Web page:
There are things going on with the financial markets currently that seem just a bit "out of balance." For example, asset prices are rising against a backdrop of global weakness, deflationary pressures and rising valuations. More importantly, there is a rising divergence between sentiment and hard data. While weather can't be blamed yet, it will likely be the main "excuse" in the months ahead as early record snowfall is already impacting economic production. However, it isn't just the manufacturing data that seems "out of whack."
While hopes of the J-Curve recovery in the deficit are long forgotten in the annals of Goldman Sachs history, silver-lining-seekers will proclaim the very modest beat in tonight's Japanese trade deficit a moral victory for a nation whose economic data has been nothing but abysmal for months. However, the near $1 trillion Yen deficit is the 44th month in a row as exports to US and Europe rose modestly in Yen terms but dropped to China and US in volume terms. USDJPY continues its march higher (now 118.25) but, unfoirtunately for Abe's approval ratings, Japanese stocks continue to languish an implied 1000 points behind - unable to break back above pre-GDP levels... as faith in Kuroda's omnipotence falters.
While we no longer live in a world in which debt matters - because central banks will just monetize it in their ongoing and no longer covert effort to reflate the final bubble - and thus debt ratings are an irrelevant anachronism from a bygone era, we can't help but recall a certain statement by S&P from September of last year, in which the rating agency reminded everyone just why Japan has to proceed with both its first sales tax hike from 5% to 8%, (which, together with weather, has now been blamed on Japan's shocking quadruple-dip recession), but also the follow up from 8% to 10%, which as we now know, has been delayed indefinitely, and which was supposed to prefund welfare spending for Japan's demographic disaster which with every passing day gets closer and closer.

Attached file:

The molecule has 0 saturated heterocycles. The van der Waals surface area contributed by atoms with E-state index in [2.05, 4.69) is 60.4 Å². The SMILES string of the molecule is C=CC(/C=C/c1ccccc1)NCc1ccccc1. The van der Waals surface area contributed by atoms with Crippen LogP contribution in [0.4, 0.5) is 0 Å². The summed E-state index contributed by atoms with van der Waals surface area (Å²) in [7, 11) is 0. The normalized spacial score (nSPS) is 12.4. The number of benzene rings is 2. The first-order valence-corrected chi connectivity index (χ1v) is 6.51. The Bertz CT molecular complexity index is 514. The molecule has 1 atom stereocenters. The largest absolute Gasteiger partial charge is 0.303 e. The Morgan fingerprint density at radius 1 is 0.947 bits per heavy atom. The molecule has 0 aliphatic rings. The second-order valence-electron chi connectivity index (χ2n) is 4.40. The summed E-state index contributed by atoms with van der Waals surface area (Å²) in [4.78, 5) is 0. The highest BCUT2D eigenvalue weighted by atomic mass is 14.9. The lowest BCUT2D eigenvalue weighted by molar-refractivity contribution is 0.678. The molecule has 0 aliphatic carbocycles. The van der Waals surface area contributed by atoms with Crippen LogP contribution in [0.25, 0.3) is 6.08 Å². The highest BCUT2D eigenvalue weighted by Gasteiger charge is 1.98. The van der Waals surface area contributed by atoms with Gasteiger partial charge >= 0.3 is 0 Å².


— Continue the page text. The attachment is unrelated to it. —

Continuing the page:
Four years ago, bankers, politicians, and traders were patting themselves on the back after Petroleo Brasiliero (Petrobras) raised a stunning $70 billion in the world's largest share sale, as Bloomberg reported at the time, investors bet on its plans to double output within a decade by tapping offshore fields. Things haven't worked out so well...
Words, numbers, earnings and more at one time had a believable meaning. But that was a very long time ago. So long – even the news media seems to have forgotten what the meaning of words like business, free markets, capitalism and others once meant. Now it's nothing but a televised version of crony styled capitalism cheerleaders rolled out one after another in such procession P.T.Barnum would be proud. The problem is the more they talk – the more people tune out. For no amount of words stated matter any longer. Nor do the myriad of “charts” “reports” or so-called “facts” they hold up as evidence. No one is listening or watching. And what’s worse? Nobody now cares.
While most people's attention has been focused on the demise of the Russian Ruble this year, since the June highs in Crude Oil, the oil-producing nations of the world have seen their currencies devalue rapidly. From Brazil to Nigeria and Algeria, the impact of lower oil revenues is starting to create a vicious circle for many of these nations... and having consequences for the very Petrodollar flows that the US relies upon...
- "The hate us for our..." Americans’ Cellphones Targeted in Secret U.S. Spy Program (WSJ)
- Ukraine and Russia take center stage as leaders gather for G20 (Reuters)
- Moscow and Kiev trade accusations; U.S. warns Russia against escalation (Reuters)
- Heartland Central Banker Calls Asset Bubbles Top Concern (BBG)
- U.S. Said to Give Banks December Deadline in FX Probe (BBG)
- Series of Failures Enabled White House Breach, Report Finds (WSJ)
- Yen plumbs seven-year trough on likely Japan sales tax delay (Reuters)
- JPMorgan Chase Bankers Said to Lead Moscow Departure (BBG)
Kuroda has fired the shot that looks likely to trigger the next phase of the crazy monetary experiment we’ve all been living in for the last five years. Unfortunately, the next phase is where things start to get nasty. Just because equity markets cheered the latest sugar rush he guaranteed them should not make smart investors lower their guard — quite the opposite, in fact. Colonel Kuroda has gone up-country into the Heart of Darkness, and all we can do is await the Apocalypse now.